Websites based on fullscreen video seem to be really trendy at the moment! Agent Provocateur now released an interactive fullscreen video experience in which you can choose how you want each scene to continue. There isn’t much story to it, but hey…
I like these interactive videos where you get to choose how it continues.
Over at the One Degree blog, there is a coverage of a panel from the SXSW interactive festival, during which the panelists were asked to vote on the worst social media campaigns in 2007. Amongst the panelists were bloggers like Jeff Jarvis and Steve Hall. I have to admit, I didn’t hear about all of these campaigns, but some of the bigger blunders (Walmart, Coke/Mentos and Sony) I did hear about, of course. I wonder what will be next for this year? You would assume, that (we) marketers learn…
… this time nicely packaged in a slideshare presentation:
Just last weekend, when I was buying grocery for my farewell party from Frankfurt, I noticed that supermarkets already stock christmas cookies and bakery – but it’s only beginning of September…It starts earlier every year it seems, doesn’t it?
Giles Rhys Jones is also rather early: He already predicts the Digital Advertising Trends for 2008. The trends he lists are all about the changing agency landscape. And he’s right about them, I think. The way agencies will work will change (does change already). The skills needed will change, too.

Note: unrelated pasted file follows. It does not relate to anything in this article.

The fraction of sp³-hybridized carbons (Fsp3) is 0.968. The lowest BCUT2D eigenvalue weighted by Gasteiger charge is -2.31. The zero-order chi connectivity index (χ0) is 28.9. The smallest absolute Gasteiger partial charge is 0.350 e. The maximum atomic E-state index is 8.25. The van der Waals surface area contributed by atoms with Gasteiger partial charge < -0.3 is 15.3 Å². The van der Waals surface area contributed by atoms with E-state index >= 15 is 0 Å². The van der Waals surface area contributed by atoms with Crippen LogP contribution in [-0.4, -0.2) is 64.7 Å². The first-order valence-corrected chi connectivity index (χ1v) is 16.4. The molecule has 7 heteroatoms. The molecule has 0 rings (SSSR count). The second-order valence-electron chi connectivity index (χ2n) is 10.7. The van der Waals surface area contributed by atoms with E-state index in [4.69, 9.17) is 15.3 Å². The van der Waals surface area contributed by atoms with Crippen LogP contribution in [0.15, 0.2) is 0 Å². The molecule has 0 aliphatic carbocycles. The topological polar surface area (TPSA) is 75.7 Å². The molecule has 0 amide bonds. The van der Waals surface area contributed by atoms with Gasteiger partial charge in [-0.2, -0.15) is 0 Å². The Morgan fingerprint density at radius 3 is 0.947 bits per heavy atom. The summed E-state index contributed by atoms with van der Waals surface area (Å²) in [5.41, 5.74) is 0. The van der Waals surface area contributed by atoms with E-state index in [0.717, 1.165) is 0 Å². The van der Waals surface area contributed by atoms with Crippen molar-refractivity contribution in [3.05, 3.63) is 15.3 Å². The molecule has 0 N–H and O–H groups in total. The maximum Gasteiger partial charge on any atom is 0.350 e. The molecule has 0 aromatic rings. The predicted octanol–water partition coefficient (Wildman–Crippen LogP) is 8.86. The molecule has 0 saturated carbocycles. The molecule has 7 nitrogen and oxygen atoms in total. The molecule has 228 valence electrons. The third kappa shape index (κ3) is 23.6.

In times of overmarketed standard target audiences, everyone is trying to find new potential in niche audiences. The new trend is not about a niche per se, because moms are a large segment in general. But not on the net. Online, this segment is not yet properly covered and targeted, even though some studies seem to point out the obvious.
In Germany, there are several sites competing for this apparently very lucrative target audience. Two that I know of are netmoms.de and mamiweb.de. Looks like there is a real run on covering this segment all of a sudden.
Caff now pointed me to several posts/stories about marketing to moms on the web:
The impact of her purchases or what she touts can spread on the Internet far beyond her e-mail list or blog. If your product or service passes the Alpha Mom test, it’s gold. That’s why the nation’s biggest marketers, from Procter & Gamble to General Motors to Nintendo, are focusing on this remix of the modern mom.
The combined study found that 69 percent of online moms subscribe to 1 to 5 retail emails. The study also reported that 86 percent subscribe for discounts and coupons. Also, online moms are more likely to click through emails that include product pricing (62 percent) and photos (61 percent).
When marketing to moms, you need to take advantage of the networks they build. Moms love to talk about what they’re buying, so if you have a good product or message, the word will spread. Virtually all new moms join some sort of play group or support group, so it’s wise to get your message across to these members.
If moms are your target market, you can forget about trying to buy their loyalty with cutesy graphics or long-winded offers. Today’s email-savvy moms respond to price discounts and free shipping in email messages from a handful of trusted senders.